The Hellbound Web
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Clive Barker's Hellraiser #5:
Requiem, Part One
Review by Scarecrow

Clive Barker Hellraiser Cover B
The Hellbound Web is proud to present a review for Boom! Studios new Hellraiser comic series, written by Clive Barker himself, alongside Chris Monfette, with art by Jesus Hervas. This review was written September 2011.

And so begins the second arc of the new Hellraiser series from Boom! Studios. Sort of. Tonally, this doesn't feel like the beginning of a new story, if anything this feels like it would be more suited as the conclusion of the previous narrative – the ending of this issue promises a changed game. A cynical view might be that a new arc was needed for the trade paper back. In addition, things seem to have moved a little fast. After a strong build up of characters, and a brief encounter with Pinhead and Kirsty, suddenly we find ourselves with many characters dead, and a definitive confrontation occurring. However, this is not to say the issue is not rewarding, and having addressed these concerns, we can move on to focus on game-changing narrative.

“Requiem Part One” is the confrontation we've been waiting for as Kirsty faces off against the original Cenobite quartet. Yes, Butterball makes a re-apperance as Pinhead's secret weapon, a wonderful cameo for fans of the character and explaining the baffling lack of any appearance previously. The twist here is not only that Kirsty has used the Harrowers rune to render them vulnerable to her attacks, but also that Pinhead is ready and willing to sacrifice those he loves dearest. Whilst the emotive resonance of this is effective, the dispatch of the others here does beg the question as to whether there was much point in resurrecting them from their Hellbound demise in the first place. However, the notion of sacrifice, and loss is a strong one, and here the story becomes entirely about placing Kirsty and Pinhead on equal footing.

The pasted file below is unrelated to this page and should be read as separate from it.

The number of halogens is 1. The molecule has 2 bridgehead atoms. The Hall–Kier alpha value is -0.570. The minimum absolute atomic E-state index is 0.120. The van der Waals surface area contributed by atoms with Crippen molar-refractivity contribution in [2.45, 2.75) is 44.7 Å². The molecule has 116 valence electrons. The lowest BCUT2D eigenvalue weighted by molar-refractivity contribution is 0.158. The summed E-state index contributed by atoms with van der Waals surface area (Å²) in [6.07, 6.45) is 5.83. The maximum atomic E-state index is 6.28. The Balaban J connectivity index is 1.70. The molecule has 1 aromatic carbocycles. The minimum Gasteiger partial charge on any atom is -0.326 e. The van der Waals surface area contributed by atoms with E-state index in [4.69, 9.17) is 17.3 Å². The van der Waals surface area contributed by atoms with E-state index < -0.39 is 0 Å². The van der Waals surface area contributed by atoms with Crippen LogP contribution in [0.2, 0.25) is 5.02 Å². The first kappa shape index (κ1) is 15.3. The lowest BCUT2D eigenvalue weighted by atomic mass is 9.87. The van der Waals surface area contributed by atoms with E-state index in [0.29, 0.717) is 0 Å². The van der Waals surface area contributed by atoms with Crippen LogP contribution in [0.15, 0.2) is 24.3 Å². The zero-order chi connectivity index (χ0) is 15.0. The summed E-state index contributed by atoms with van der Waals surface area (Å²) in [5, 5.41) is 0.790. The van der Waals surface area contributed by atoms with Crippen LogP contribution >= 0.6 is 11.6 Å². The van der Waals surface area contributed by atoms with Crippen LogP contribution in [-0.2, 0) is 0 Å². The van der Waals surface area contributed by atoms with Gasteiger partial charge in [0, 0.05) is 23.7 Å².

tattoo

Kirsty suffers a lot here, and is driven to the point that she is willing to murder a human servant of Pinhead... something which perhaps echoes Hellseeker, as does Pinhead's talk of a “debt of souls”. Kirsty even waits in delivering a fatal blow to the Female to allow Pinhead some parting words, displaying a unity between the two, and genuine appreciation for his act of sacrifice. On that point, the stabbing of the vaginal throat wound both echoes Hellbound but feels perhaps thematically a little wrong at the hands of Kirsty... the rape symbolism is a little uncomfortable although the Female does survive to no doubt cause trouble in future.

This issue sees another new artist contributing to the series, and whilst some might criticise the style Jesus Hervas for its less realistic depiction of the characters, it has the benefit of a greater range of emotional expressions. “Requiem Part One” is a key moment of transition for the characters, and having every detail of the turmoil, conflicts and betrayals clear to see is of benefit. However, it is also fair to say that the likeness of Kirsty to Ashley Lawrence is sadly lacking at times, and it also somewhat undercuts the final reveal of Tiffany, who is not easily identifiable as the intended character. This said, these are smaller details and overall the artwork is strong and suited to the narrative beats of the story. Where this narrative will go next is difficult to say, but the ultimate fate of Kirsty will be something we await with baited breath. “Requiem Part One” gets things off to a fantastic start and deserves a strong Four Hooks out of Five.


The Hellbound Web would like to thank Boom! Studios for the oppurtunity to be a part of this exciting time for Hellraiser fans everywhere. Also make sure to check out our review for the free Prelude Issue "At the Tolling of a Bell" which is FREE to DOWNLOAD from this very site! Clive Barker's Hellraiser #5 is available now.
- Scarecrow

Boom! Studios Official Website


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